Why Did Jesus Take Your Punishment?

“Christ lived the life we could not live and took the punishment we could not take to offer the hope we cannot resist. Why? Jesus was angry enough to purge the temple, hungry enough to eat raw grain, distraught enough to weep in public, fun-loving enough to be called a drunkard, winsome enough to attract kids, weary enough to sleep in a storm-bounced boat, poor enough to sleep on dirt, radical enough to get kicked out of town, responsible enough to care for His mother, tempted enough to know the smell of satan, and fearful enough to sweat blood.

“Why? Why would heaven’s finest Son endure earth’s toughest pain? So you would know that ‘He is able…to run to the cry of…those who are being tempted and tested and tried’ (Hebrews 2:18, AMP). Whatever you are facing, He knows how you feel. When you turn to Him for help, He runs to you to help. Why? He knows how you feel. He’s been there. He’s not ashamed of you. Nor is He confused by you. Your actions don’t bewilder Him. Your tilted halo doesn’t trouble Him. So go to Him.” —Max Lucado, in On Calvary’s Hill

9 Quotes From “Your Joy Will Turn To Sorrow”

Your Sorrow Will Turn To JoyAlthough Your Joy Will Turn To Sorrow is intended to be read each morning and evening of Holy Week (check out my book review here), the content is so good that it will benefit you anytime you decide to read it! Here are some quotes that especially caught my attention.

“The only Savior who truly saves, only saves through suffering. The Cross was the only means of making us sinners right before a holy God. Our salvation was purchased with suffering, and it will be sealed and preserved with suffering (James 1:2-4), not comfort. We are promised comfort in the Christian life (2 Corinthians 1:4), but not the cheap, temporal imitation we’ve grown accustomed to in our modern world.” —Marshall Segal

“Jesus did not come to purchase the approval of others. No, He ‘was despised and rejected by men; a Man of sorrows, and acquainted with grief; and as One from whom men hide their faces He was despised’ (Isaiah 53:3). Why? Because it is God’s approval we desperately need. And God’s approval doesn’t come by popular opinion, but by divine intervention—the substitution of His own Son in our place.” —Marshall Segal

“The irony of Mark 14 is that Judas could see the value of the ointment rolling down Jesus’ head, but he couldn’t see the value of Jesus. He was a pawnbroker with cataracts. That’s why he took such offense at the woman. The woman, on the other hand, could see both the value of the ointment and the value of Jesus. That’s why she broke the flask.” —Jonathan Bowers

“No one understands better than God how difficult it can be for a human to embrace the will of God. And no human has suffered more in embracing the will of God the Father than God the Son. When Jesus calls us to follow Him, whatever the cost, He is not calling us to do something He is either unwilling to do or is never done Himself.” —Jon Bloom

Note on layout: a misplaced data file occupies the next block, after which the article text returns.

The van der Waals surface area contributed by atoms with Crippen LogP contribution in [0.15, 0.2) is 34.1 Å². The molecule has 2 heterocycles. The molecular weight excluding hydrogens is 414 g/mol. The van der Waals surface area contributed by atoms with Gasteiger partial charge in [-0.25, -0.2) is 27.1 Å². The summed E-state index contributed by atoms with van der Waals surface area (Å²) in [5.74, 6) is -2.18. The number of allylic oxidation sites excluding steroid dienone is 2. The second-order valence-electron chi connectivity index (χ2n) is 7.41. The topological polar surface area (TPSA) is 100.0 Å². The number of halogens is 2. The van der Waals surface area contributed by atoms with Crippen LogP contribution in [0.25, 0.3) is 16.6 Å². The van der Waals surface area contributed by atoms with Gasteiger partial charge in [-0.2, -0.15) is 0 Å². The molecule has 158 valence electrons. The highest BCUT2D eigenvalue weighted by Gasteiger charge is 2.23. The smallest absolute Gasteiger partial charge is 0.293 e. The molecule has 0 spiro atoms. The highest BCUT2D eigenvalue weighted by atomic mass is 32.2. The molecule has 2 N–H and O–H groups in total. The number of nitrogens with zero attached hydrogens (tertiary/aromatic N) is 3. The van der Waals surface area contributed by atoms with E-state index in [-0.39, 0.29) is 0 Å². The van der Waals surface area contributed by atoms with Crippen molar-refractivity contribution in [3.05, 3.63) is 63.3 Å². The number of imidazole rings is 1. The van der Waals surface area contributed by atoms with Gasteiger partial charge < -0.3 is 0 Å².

“So, now, we say with an entirely different meaning, let His blood be on us, not defiantly as the crowds that crucified Him, but desperately—with gratitude and hope and adoration—as those who depend wholly on His sacrifice. Jesus, let Your blood be on us. Let it cover us. Let the blood that flows from Your head, Your hands, Your feet wash over us and cleanse us from all our iniquity. We proclaim Jesus’ death. We rejoice in his death, not because we believe He was a fraud or a lunatic, but because it is by His death, by His wounds, by His blood that we are healed.” —Marshall Segal

“Jesus spoke of this joy as He faced the torture of Good Friday. He faced denial, faced betrayal, faced beatings, faced splinters and nails and spears—He could not stop talking about joy! Only joy would keep Him going. Joy was on His mind, joy was on His tongue, and joy was drawing Him, not away from suffering, but into it (Hebrews 12:2). Jesus went to the Cross for joy: to buy joy, create joy, and offer joy. As the world celebrated the savage killing of God, out of this sea of foaming rebel hostility emerged a blood-bought, inextinguishable joy.

“If the killing of the Author of life could not extinguish this joy Jesus speaks about, nothing can—and nothing ever will. No opposition from the world, no opposition to the gospel, and no cultural despising of Christ will overcome the resurrection joy of Jesus.” —Tony Reinke

“If Christ is still dead, death reigns, and all our joys our vain. So hoard every plastic Easter egg you find, because whatever you find inside is all the joy you have to grab. Or, as Paul says, ‘If the dead are not raised, let us eat and drink, for tomorrow we die’ (1 Corinthians 15:32). But if death is dead, and if the dead are raised—if Christ is risen from the dead!—brothers and sisters, let us feast and celebrate, for the daunting light of our inextinguishable and inexhaustible eternal pleasures have broken into the darkness, offering us a life of joy in Christ that cannot fade or rust or be stolen away!” —Tony Reinke

“Easter has now become our annual dress rehearsal for that great coming Day. When our perishable bodies will put on the imperishable. When the mortal finally puts on immortality. When we join in the triumph song with the prophets and the apostles, ‘O death, where is your victory? O death, where is your sting?’ (Hosea 13:14; 1 Corinthians 15:55).” —David Mathis

“Indeed, even agony will turn to glory, but Easter doesn’t suppress our pain. It doesn’t minimize our loss. It bids our burdens stand as they are, in all their weight, with all their threats. And this risen Christ, with the brilliance of the indestructible life in His eyes, says, ‘These too I will claim in the victory. These too will serve your joy. These too, even these, I can make an occasion for rejoicing. I have overcome, and you will more than conquer.’